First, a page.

Spain saw solid demand for its bonds on Thursday, paying more than 2 percentage points less to borrow over 5-years than Italy a day earlier as budget cuts helped ease concerns it could be among the next to fall in the euro zone's debt crisis.
But while the Treasury also paid much less to sell two 10-year bonds than a similar issue just a month ago, yields were still near euro-era highs amid doubts over leaders' ability to find a lasting solution to the bloc's debt crisis.
A good auction ... they managed to sell quite a chunk. It won't help to calm these fears everyone in the market is having about funding in 2012, but Spain is considered a far more attractive credit than Italy, strategist at West LB, Michael Leister said.
Spain has been in the line of fire in the euro crisis since Greece was bailed out more than a year ago. But measures which have almost halved the budget deficit along with a massive banking restructuring program have taken some of the heat off.
Attention has turned instead to the euro zone's third largest economy, Italy, which has seen refinancing costs soar to unsustainable levels and its Prime Minister Silvio Berlusconi replaced by technocrat caretaker Mario Monti.
The contrast with Italy is striking. Spain, despite its severe economic problems, is judged to be a safer credit, said Nicholas Spiro, economist at Spiro Sovereign Strategy.
Italy is walking on very thin ice at the moment given the scale of its funding needs next year. Spain is better placed on this front and has more policy-making credibility in the eyes of investors.
The premium investors demand to hold Italian over Spanish debt rose to a new record of around 162 basis points on Thursday while Spain's spreads against German debt dropped more than 24 basis points following the auction.
The centre-right People's Party (PP) trounced the Socialists in November 20 election as voters punished Prime Minister Jose Luis Rodriguez Zapatero for his handling of the economic crisis though his measures have kept Spain needing a Greek-style bailout.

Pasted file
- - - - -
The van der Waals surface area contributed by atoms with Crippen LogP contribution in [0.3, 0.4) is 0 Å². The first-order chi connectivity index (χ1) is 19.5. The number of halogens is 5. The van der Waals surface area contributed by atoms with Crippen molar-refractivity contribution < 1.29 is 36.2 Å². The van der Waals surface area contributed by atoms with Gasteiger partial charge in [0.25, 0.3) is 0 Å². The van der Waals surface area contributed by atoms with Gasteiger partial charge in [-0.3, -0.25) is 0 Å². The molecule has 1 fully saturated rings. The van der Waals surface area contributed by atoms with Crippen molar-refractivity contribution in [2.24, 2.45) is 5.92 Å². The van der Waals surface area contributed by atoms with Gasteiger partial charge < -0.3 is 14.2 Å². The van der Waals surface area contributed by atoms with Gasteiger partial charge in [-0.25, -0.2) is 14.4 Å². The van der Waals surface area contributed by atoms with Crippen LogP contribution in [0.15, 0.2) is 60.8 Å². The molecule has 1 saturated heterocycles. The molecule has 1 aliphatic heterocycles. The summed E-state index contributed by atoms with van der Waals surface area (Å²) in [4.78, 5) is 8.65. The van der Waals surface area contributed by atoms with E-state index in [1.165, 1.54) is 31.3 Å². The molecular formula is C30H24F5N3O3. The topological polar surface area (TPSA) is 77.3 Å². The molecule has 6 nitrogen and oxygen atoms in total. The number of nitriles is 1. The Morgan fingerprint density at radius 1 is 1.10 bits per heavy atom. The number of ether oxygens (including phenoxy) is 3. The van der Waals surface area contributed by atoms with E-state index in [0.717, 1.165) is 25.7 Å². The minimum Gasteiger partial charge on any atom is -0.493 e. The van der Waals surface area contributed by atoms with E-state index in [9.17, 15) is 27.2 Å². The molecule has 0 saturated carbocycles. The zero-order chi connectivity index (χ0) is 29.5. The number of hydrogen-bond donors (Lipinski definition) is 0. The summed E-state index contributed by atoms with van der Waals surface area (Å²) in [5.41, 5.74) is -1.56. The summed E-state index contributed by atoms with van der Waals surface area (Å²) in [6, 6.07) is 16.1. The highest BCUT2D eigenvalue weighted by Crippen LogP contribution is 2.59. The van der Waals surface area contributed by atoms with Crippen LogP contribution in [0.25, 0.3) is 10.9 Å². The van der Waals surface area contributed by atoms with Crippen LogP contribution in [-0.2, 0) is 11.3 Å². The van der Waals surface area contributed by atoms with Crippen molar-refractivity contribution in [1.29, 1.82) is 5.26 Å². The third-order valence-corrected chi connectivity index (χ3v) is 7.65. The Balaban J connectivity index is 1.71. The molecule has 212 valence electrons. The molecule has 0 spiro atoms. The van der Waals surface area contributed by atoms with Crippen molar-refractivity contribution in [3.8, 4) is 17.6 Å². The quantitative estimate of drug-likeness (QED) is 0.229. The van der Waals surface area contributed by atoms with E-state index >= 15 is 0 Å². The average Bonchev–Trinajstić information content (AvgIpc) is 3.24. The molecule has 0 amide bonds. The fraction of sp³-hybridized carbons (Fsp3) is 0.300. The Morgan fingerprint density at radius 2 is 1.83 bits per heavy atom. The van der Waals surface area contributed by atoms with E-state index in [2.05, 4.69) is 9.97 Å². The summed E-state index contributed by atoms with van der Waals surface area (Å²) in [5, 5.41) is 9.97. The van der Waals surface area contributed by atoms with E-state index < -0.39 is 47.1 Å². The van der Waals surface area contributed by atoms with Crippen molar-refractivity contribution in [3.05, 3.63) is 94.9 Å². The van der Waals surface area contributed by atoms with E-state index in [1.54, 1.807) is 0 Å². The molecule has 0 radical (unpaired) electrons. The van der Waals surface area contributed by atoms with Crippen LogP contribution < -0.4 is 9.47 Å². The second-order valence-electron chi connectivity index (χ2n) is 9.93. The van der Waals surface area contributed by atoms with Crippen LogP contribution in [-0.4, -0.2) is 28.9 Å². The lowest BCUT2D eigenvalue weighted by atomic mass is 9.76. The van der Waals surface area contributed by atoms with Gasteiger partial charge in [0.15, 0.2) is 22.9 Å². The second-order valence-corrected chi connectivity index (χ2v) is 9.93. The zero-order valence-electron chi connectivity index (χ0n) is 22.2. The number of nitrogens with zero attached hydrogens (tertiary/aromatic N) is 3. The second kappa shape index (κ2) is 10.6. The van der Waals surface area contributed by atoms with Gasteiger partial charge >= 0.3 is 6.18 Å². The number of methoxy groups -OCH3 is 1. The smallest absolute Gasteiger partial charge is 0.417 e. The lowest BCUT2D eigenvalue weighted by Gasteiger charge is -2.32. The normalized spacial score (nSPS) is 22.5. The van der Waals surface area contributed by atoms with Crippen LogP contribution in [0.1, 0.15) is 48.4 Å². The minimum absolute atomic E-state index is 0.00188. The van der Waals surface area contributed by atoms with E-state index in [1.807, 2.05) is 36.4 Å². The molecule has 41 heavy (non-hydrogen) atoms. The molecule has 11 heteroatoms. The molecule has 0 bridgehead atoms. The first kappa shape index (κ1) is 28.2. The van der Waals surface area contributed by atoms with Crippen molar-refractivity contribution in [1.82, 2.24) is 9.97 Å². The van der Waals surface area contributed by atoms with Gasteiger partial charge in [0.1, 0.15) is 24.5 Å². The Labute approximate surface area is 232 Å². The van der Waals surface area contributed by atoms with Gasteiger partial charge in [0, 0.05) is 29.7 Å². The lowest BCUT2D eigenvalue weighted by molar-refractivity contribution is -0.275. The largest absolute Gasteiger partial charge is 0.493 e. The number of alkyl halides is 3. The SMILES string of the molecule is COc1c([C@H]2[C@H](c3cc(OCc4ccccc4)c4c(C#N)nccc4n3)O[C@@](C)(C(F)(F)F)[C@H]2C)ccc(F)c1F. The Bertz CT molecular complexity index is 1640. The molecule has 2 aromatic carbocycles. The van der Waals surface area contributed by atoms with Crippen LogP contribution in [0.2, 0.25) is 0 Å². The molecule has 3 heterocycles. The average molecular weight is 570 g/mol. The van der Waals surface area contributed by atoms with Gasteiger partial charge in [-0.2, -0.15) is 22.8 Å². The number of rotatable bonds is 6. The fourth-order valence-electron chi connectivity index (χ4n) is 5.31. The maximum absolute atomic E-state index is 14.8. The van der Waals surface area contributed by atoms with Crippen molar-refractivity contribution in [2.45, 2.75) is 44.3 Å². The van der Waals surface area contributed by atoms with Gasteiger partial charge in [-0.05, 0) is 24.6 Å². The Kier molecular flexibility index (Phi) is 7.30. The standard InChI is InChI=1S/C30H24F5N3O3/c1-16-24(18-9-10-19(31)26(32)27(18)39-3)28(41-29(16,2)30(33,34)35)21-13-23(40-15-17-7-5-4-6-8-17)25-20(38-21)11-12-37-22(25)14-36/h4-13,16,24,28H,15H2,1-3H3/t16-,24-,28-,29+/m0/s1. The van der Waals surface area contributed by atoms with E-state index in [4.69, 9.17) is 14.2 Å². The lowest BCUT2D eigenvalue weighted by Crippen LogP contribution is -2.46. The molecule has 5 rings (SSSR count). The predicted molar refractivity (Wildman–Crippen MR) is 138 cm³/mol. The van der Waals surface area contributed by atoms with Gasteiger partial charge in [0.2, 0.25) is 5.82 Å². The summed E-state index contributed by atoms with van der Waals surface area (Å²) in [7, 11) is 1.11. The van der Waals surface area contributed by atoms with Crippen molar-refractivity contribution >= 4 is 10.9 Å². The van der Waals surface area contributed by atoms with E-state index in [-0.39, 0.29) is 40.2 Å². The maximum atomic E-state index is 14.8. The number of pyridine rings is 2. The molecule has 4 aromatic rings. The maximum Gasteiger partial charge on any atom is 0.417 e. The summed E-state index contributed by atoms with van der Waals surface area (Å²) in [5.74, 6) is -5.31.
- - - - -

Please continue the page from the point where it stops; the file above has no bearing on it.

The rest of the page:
Incoming Prime Minister Mariano Rajoy has said he will continue with the previous government's austerity measures and cut the budget shortfall from an expected 6.5 percent of GDP this year to 4.4 percent of GDP next year.
Pollsters say Spaniards are largely resigned to the idea of more cuts, but that sentiment could fade within a year if the economy does not bounce back from a prolonged slump.
Spain's economy stagnated in the third quarter and is widely expected to sink into its second recession in three years at the start of 2012 as domestic demand shows no sign of returning and exports are hit by the global slowdown.
Meanwhile, the burst property bubble has left the country's banks sitting on 176 billion euros ($227.94 billion) of potentially troubled real estate assets at end-June and struggling to raise capital to shore up balance sheets in a paralyzed market.
Rajoy has said his priorities when he takes office next week are to balance the public accounts, reform the labor market -- Spanish unemployment is more than double the European Union average -- and intensify bank restructuring efforts.
As market nerves rise over the future of the euro zone, Spain's government has found it increasingly expensive to issue bonds but with a debt-to-GDP ratio of around 68 percent, around 20 percentage points below the euro zone average, it has some margin.
Spain also faces a less pressing redemption calendar than Italy, with medium and long-term debt redemptions of nearly 50 billion euros in 2012 with none due until April.
Rome meanwhile faces redemption and coupon payments of around 100 billion euros between January and April, Reuters data shows.
The Spanish Treasury raised 6 billion euros from the auction on Thursday of three bonds in the primary market, far surpassing a target of 3.5 billion euros and meaning the Treasury has completed its end-of-year bond issuance goal.
The auction came as markets braced for a possible ratings downgrade after a disappointing summit of European Union leaders on Friday.
Spain sold 2.5 billion euros of a bond maturing January 31, 2016 at a yield of 4.023 percent, compared to 5.276 percent when it was last auctioned December 1. The bond was 2 times subscribed after 2.8 two weeks ago.
The bond maturing April 30, 2020, sold 2.2 billion euros at an average yield of 5.201 percent while a bond maturing April 30, 2021 sold 1.4 billion euros for 5.545 percent.
The last time Spain ran a primary auction a 10-year bill November 17, it paid an average yield of 6.975 percent, considered by most economists as unsustainable over the long term.
However, while the benchmark 10-year yield was down from recent highs during volatile trade, it was still far above prices paid from the average yields seen before June.
These are still high levels of rates but they are a lot better than Italy's ones, strategist at Monument Securities Marc Ostwald said.
(Additional reporting by London debt desk.; Edited by Tracy Rucinski and Jeremy Gaunt)